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Volume 3192b
Princess of Az-Lium
by Den Valdron

CHAPTER SIXTY-SEVEN
MAKAPRANA
 
“Yes,” said Heddo Lettus, “this is a trial, after all, not a forum for you to regale us endlessly with your tediously sleazy exploits.”

“I resent that!”

“Too bad,” Heddo Lettus grumped, “it's not all about you.”

“It's about the crimes of Aspar Aguus,” Matlass Kay announced.  “Treason, sedition, betrayal of the Orgus.”

“And the first law, the slaying of a Jed by a Jed,” Aguus shouted.

I rolled my eyes.   They were mad, they were all mad.

“Aguus!”  Heddo shouted, “be reasonable.  All you are guilty of is intent, and this is no guilt at all.   Why would you want to slay Konand Oyl anyway, I thought you liked him?”

“Konand Oyl and Matlass Kay conspired together,” Aspar Aguus announced.  “to slay me, and they killed my beloved, B-Rok Olay.”

“I admit to the killing of B-Rok Olay, but we made no effort to slay Aspar Aguus,” Matlass Kay laughed.

“Oh,” Heddo Lettus said, “what did you do?”

“We bound him to a rock near the body of his companion, and walked away.”

Wait, I thought.  Had he just confessed to murder?  I opened my mouth to speak, but the raucous laughter of those gathered drowned me out.

Heddo Lettus laughed.   “Clever, clever.   So if a beast came along later and devoured Aguus, he would not die by your hand.   You were always the most subtle of my Jeds!”

He turned back to Aguus.

“Aspar Aguus, be reasonable, where is your famous sense of humour?  Can you not appreciate the jest?”

“B-Rok Olay is dead!”   Aguus roared with wild passion.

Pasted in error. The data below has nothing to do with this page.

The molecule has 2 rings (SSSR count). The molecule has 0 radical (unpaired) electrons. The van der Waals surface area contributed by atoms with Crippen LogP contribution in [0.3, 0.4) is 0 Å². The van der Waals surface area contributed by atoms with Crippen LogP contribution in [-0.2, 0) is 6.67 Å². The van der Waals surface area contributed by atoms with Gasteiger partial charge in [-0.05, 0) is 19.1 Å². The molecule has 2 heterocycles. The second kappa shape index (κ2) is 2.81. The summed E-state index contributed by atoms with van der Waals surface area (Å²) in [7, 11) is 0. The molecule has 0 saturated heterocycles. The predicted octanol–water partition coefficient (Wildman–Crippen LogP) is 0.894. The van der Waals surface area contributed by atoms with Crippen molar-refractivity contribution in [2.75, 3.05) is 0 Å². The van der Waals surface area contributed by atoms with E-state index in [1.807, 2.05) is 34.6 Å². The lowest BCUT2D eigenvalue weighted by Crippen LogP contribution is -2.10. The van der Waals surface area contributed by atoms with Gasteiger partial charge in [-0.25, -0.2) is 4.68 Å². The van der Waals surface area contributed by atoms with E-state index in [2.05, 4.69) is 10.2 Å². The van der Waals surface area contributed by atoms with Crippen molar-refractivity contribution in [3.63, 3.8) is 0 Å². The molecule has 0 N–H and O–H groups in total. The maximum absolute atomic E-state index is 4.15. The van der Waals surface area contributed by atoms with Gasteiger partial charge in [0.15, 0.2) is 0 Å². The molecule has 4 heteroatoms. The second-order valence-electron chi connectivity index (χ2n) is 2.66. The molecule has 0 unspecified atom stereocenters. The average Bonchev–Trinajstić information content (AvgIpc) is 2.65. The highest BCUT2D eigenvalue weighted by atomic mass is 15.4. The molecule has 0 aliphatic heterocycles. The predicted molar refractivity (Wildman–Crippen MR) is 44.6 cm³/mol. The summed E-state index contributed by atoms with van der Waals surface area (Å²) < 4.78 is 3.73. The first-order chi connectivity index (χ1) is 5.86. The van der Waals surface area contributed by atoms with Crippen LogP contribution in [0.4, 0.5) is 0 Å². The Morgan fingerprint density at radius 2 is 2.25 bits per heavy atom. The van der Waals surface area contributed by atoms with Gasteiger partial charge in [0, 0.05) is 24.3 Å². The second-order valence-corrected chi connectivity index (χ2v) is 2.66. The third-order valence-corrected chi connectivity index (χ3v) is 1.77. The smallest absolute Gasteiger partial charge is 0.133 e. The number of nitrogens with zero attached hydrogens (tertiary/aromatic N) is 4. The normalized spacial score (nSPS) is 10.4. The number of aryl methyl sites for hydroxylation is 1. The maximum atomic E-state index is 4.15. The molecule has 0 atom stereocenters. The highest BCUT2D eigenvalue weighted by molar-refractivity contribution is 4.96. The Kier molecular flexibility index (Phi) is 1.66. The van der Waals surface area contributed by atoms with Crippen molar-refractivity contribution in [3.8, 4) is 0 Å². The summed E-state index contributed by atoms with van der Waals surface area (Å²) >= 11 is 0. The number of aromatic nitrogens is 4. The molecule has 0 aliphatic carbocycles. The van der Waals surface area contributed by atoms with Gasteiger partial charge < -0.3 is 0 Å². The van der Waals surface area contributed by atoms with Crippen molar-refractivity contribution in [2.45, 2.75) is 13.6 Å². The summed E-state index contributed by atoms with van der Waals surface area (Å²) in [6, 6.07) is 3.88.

“Everyone dies,” Heddo Lettus said, “except me.  Again, be reasonable.  You have lost perspective completely.”

Amid the din, I heard the faint sound of a popping, as of guns fired in the distance.

“Perspective,” Aagus roared.  “B-Rok Olay was my life, was my soul.  Be reasonable?   No.  I renounce you, I renounce my rights and title and honours.  I would have slain Konand Oyl, and I will slay Matlass Kay.   My Princess's Army and fleet shall sweep down upon this place and wipe it clean of life!”

“Fool,” Matlass Kay laughed, “you have made your fatal mistake, simpleton.  When you renounced your title, you stripped away your protection.”

“I will destroy you all,” Aguus raved, struggling against those who held him.  His eyes flashed, his tusks clacked wildly as his head swung about.  I had never seen him so enraged, so helpless.   “Listen fools, hear the guns, they are coming.”

And as Matlass Kay stood above Aspar Aguus with knife drawn, then we all heard the roar of the Pinnace's heavy guns blazing.  For a second, Matlass Kay was frozen.

Then something astonishing happened.  Aspar Aguus worn leather shirt twisted and heaved upon his chest, and suddenly, with a ripping sound, a small withered arm tore free of the shirt and plunged a dagger into Matlass breast.

The crowd roared with astonishment.   Matlass Kay stepped back, his permanent grin vanished as he clutched his hands against the wound gushing blood from his chest.   Aspar Aguus took advantage of the paralysis of the guards holding him.  The knife wielding withered arm slashed at the guards, driving away.

Aspar Aguus, stepped forward, full of relentless purpose.  As Matlass Kay stumbled backwards, Aspar Aguus reached him, seizing his wrists in his powerful hands.  The withered arm slashed out again and again from Aguus’ chest, stabbing his enemy over and over.  Blood flowed thick between them.

“Remember,” Aspar Aguus snarled, “you who loved nothing and no one.  You who mocked everything.  Remember B-Rok Olay, and feel his spirit with every wound.   Die!  Die!  Die!”

Matlass Kay sighed and fell then, collapsing in a heap at Aspar Aguus’ feet.

Aguus raised his knife high in the air, the blood dripping from it, and exclaimed “You are avenged,” in a voice filled with more passion than I had ever heard.

“Aayiiiaaaeee!”  Heddo Lettus trilled.   “I'm next!  He means to kill me.”

He swore at his guards.  “Stop him!  Disarm him!  Bind him!”